8
$\begingroup$

Let's say I'm given a number $n = p^{3}q^{4}r^{2}s$ and I want to find the number of (non-isomorphic) abelian groups of order $n$. How I'm computing the number is basically partitioning, that is, I'm just looking at it and saying that I have $\mathbb{Z}/p^{3}q^{4}r^{2}s\mathbb{Z}$, $\mathbb{Z}/p^{2}q^{4}r^{2}s\mathbb{Z} \times \mathbb{Z}/p\mathbb{Z}$, and so on. Then I count the number of groups I've written down. However, I've found that I'm quite prone to error when I do this. Is there a faster way of doing this? If not, is there a systematic trick/way I could use to make this easier?

$\endgroup$
10
$\begingroup$

Here's a systematic way of doing it. If $n = \prod p_i^{a_i}$ is a prime factorization, then for each $p_i$, find all partitions of the number $a_i$ into positive integers. For example, if $a_i$ is 5, then these will be \begin{align*} &5\\ &4+1, \\ &3+2, \\ &3+1+1, \\ &2+2+1, \\ &2+1+1+1, \\ &1+1+1+1+1. \end{align*} You see how these have been written down in a systematic pattern. Then the Sylow $p_i$-subgroup of your group will be isomorphic to a product of cyclic groups, where you can choose any one of these partitions as the exponents of $p_i$ in the order of each cyclic factor. For example, in the situation above, the Sylow $p_i$-subgroup would be one of \begin{align*} &Z_{p_i^5} \\ &Z_{p_i^4}+Z_{p_i}, \\ &Z_{p_i^3}+Z_{p_i^2}, \\ &Z_{p_i^3}+Z_{p_i}+Z_{p_i}, \\ &Z_{p_i^2}+Z_{p_i^2}+Z_{p_i}, \\ &Z_{p_i^2}+Z_{p_i}+Z_{p_i}+Z_{p_i}, \\ &Z_{p_i}+Z_{p_i}+Z_{p_i}+Z_{p_i}+Z_{p_i}. \end{align*} Then you can take a product of any combination of these Sylow $p_i$-subgroups to form your group.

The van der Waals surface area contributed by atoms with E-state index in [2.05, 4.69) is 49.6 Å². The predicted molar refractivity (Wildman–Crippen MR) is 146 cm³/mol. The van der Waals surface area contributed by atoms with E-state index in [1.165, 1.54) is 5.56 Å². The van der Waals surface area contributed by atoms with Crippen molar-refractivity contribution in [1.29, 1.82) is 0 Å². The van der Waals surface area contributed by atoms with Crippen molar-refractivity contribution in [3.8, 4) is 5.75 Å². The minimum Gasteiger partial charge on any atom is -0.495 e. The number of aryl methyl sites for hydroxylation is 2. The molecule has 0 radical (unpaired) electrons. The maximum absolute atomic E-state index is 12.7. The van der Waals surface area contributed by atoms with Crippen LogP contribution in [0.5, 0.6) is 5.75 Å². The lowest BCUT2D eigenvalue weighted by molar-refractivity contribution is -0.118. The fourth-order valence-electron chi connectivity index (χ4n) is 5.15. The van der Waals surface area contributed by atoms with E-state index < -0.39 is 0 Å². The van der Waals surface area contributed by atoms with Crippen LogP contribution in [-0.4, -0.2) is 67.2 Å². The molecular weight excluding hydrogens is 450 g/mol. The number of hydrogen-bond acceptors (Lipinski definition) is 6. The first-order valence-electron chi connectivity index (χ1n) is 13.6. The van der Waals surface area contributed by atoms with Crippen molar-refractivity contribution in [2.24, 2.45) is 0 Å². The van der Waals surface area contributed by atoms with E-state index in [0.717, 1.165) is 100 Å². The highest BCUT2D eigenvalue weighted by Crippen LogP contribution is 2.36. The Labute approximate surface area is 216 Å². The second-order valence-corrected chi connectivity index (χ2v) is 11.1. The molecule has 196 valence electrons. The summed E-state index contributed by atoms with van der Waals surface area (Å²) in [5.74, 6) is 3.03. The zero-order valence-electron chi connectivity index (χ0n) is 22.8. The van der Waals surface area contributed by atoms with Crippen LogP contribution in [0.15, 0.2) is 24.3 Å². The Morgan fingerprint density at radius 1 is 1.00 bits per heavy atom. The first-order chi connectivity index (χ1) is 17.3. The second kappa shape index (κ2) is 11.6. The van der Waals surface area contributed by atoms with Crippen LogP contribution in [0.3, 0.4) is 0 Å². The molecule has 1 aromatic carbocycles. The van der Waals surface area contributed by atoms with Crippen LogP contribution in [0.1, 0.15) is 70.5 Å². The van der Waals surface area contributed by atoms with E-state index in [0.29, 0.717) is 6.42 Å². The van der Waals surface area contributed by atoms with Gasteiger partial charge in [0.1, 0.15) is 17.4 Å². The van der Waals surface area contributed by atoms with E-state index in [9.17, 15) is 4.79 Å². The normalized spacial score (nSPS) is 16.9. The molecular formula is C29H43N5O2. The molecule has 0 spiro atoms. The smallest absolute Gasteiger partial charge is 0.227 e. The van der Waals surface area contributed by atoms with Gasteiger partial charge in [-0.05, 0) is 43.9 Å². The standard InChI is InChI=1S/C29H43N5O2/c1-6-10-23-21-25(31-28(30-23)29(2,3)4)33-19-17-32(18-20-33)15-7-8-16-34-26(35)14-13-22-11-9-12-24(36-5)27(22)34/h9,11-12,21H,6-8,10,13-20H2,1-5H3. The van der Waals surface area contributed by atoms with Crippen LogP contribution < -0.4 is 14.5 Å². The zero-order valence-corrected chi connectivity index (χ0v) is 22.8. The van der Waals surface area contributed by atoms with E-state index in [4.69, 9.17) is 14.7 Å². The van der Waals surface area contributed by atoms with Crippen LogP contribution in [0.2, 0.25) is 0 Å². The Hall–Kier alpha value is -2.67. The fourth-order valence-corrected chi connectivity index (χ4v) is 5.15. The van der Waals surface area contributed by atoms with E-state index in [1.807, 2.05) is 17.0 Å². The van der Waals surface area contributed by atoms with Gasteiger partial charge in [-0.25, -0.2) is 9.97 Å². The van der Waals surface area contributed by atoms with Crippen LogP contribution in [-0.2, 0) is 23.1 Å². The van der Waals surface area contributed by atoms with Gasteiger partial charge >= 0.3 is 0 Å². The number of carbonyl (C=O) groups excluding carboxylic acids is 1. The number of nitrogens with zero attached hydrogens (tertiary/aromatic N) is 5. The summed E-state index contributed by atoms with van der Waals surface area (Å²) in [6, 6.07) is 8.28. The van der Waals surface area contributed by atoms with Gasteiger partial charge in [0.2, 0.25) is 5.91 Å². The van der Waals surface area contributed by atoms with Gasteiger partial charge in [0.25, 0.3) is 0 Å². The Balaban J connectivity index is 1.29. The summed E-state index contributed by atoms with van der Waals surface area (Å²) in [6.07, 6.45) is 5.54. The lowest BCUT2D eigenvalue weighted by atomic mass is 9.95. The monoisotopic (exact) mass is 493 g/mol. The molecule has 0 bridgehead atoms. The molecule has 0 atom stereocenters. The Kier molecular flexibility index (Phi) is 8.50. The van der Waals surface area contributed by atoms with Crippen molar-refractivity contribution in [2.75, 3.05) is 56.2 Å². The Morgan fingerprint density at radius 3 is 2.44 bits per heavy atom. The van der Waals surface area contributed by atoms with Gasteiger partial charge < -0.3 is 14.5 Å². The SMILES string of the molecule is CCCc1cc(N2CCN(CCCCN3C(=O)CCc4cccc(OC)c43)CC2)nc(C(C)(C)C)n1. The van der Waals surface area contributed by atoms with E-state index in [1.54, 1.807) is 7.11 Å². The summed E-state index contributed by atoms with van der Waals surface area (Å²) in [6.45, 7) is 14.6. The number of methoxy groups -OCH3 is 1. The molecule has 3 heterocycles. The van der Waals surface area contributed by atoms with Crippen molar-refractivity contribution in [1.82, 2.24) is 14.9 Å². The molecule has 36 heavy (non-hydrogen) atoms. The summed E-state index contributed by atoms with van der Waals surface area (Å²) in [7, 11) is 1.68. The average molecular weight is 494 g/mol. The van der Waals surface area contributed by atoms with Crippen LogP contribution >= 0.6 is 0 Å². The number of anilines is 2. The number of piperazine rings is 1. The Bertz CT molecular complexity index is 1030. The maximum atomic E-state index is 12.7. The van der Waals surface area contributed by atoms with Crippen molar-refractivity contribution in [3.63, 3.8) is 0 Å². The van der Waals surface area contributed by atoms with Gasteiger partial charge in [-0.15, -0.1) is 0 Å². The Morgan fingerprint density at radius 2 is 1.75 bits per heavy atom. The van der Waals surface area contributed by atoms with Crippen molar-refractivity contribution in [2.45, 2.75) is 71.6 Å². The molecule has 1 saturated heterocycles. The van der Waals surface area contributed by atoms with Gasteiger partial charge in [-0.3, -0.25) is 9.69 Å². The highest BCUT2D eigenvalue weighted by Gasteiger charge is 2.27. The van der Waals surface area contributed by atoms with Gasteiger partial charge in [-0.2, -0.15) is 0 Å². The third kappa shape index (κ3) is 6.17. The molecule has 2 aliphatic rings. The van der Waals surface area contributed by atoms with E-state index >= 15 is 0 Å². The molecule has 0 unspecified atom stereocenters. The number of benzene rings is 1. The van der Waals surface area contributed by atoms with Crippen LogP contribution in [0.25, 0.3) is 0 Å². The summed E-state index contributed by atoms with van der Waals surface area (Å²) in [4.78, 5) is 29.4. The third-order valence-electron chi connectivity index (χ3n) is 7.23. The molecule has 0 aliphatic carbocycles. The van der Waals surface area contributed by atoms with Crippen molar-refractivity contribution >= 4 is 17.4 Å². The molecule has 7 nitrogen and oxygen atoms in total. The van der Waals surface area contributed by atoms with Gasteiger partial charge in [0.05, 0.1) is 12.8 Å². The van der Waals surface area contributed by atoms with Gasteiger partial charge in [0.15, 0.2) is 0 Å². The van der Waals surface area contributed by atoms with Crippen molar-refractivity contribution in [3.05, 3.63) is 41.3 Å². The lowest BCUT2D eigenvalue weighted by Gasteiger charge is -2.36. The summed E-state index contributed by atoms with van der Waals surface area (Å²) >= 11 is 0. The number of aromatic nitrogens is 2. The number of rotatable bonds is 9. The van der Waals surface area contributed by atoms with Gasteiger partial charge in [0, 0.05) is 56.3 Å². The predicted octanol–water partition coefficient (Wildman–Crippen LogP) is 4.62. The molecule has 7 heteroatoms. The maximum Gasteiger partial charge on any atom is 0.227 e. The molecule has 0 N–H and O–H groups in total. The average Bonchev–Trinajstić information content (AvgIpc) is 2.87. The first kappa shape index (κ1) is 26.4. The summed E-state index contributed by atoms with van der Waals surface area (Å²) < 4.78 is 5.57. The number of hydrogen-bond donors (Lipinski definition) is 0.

$\endgroup$
  • 1
    $\begingroup$ You missed the partition $\,5=5\,$ $\endgroup$ – DonAntonio Sep 24 '12 at 22:27
  • 1
    $\begingroup$ Yes I did. Thanks. $\endgroup$ – Dane Sep 24 '12 at 22:29
4
$\begingroup$

You only need to be able to compute the partitions of a single number, and then the rest follows from the Fundamental Counting Principle.

We know there are three partitions of 3, five partitions of 4, two partitions of 2 and one partition of 1. Then there are 3*5*2*1 distinct mixtures of partitions. So there are 30 total outcomes.

$\endgroup$

Your Answer

By clicking “Post Your Answer”, you agree to our terms of service, privacy policy and cookie policy

Not the answer you're looking for? Browse other questions tagged or ask your own question.